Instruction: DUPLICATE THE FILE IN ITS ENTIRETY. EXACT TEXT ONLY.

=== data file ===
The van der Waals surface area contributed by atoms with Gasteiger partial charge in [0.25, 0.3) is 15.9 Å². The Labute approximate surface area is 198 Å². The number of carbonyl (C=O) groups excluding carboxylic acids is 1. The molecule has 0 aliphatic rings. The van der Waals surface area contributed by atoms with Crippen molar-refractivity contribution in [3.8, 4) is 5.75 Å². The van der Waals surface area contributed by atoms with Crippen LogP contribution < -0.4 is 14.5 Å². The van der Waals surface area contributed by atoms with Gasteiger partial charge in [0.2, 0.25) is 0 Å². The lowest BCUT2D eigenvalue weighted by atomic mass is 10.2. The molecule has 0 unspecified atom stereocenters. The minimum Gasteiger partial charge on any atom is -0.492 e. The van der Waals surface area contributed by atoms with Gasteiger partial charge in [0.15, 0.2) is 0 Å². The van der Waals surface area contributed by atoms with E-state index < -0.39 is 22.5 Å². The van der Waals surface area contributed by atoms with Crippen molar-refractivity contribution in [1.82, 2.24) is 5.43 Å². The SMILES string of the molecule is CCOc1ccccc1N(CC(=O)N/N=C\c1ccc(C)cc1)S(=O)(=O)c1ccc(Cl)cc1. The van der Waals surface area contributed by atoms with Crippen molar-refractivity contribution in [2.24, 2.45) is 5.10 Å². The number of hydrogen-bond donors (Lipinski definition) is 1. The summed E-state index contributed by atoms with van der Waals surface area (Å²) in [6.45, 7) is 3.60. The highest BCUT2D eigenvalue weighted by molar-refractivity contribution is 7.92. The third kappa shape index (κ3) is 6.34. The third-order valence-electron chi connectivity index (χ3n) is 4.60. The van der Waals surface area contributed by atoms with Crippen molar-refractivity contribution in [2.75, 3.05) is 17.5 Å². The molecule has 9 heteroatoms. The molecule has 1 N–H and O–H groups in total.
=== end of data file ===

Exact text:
The van der Waals surface area contributed by atoms with Gasteiger partial charge in [0.25, 0.3) is 15.9 Å². The Labute approximate surface area is 198 Å². The number of carbonyl (C=O) groups excluding carboxylic acids is 1. The molecule has 0 aliphatic rings. The van der Waals surface area contributed by atoms with Crippen molar-refractivity contribution in [3.8, 4) is 5.75 Å². The van der Waals surface area contributed by atoms with Crippen LogP contribution < -0.4 is 14.5 Å². The van der Waals surface area contributed by atoms with Gasteiger partial charge in [0.2, 0.25) is 0 Å². The lowest BCUT2D eigenvalue weighted by atomic mass is 10.2. The molecule has 0 unspecified atom stereocenters. The minimum Gasteiger partial charge on any atom is -0.492 e. The van der Waals surface area contributed by atoms with Gasteiger partial charge in [0.15, 0.2) is 0 Å². The van der Waals surface area contributed by atoms with E-state index < -0.39 is 22.5 Å². The van der Waals surface area contributed by atoms with Crippen molar-refractivity contribution in [1.82, 2.24) is 5.43 Å². The SMILES string of the molecule is CCOc1ccccc1N(CC(=O)N/N=C\c1ccc(C)cc1)S(=O)(=O)c1ccc(Cl)cc1. The van der Waals surface area contributed by atoms with Crippen molar-refractivity contribution in [2.24, 2.45) is 5.10 Å². The number of hydrogen-bond donors (Lipinski definition) is 1. The summed E-state index contributed by atoms with van der Waals surface area (Å²) in [6.45, 7) is 3.60. The highest BCUT2D eigenvalue weighted by molar-refractivity contribution is 7.92. The third kappa shape index (κ3) is 6.34. The third-order valence-electron chi connectivity index (χ3n) is 4.60. The van der Waals surface area contributed by atoms with Crippen molar-refractivity contribution in [2.75, 3.05) is 17.5 Å². The molecule has 9 heteroatoms. The molecule has 1 N–H and O–H groups in total.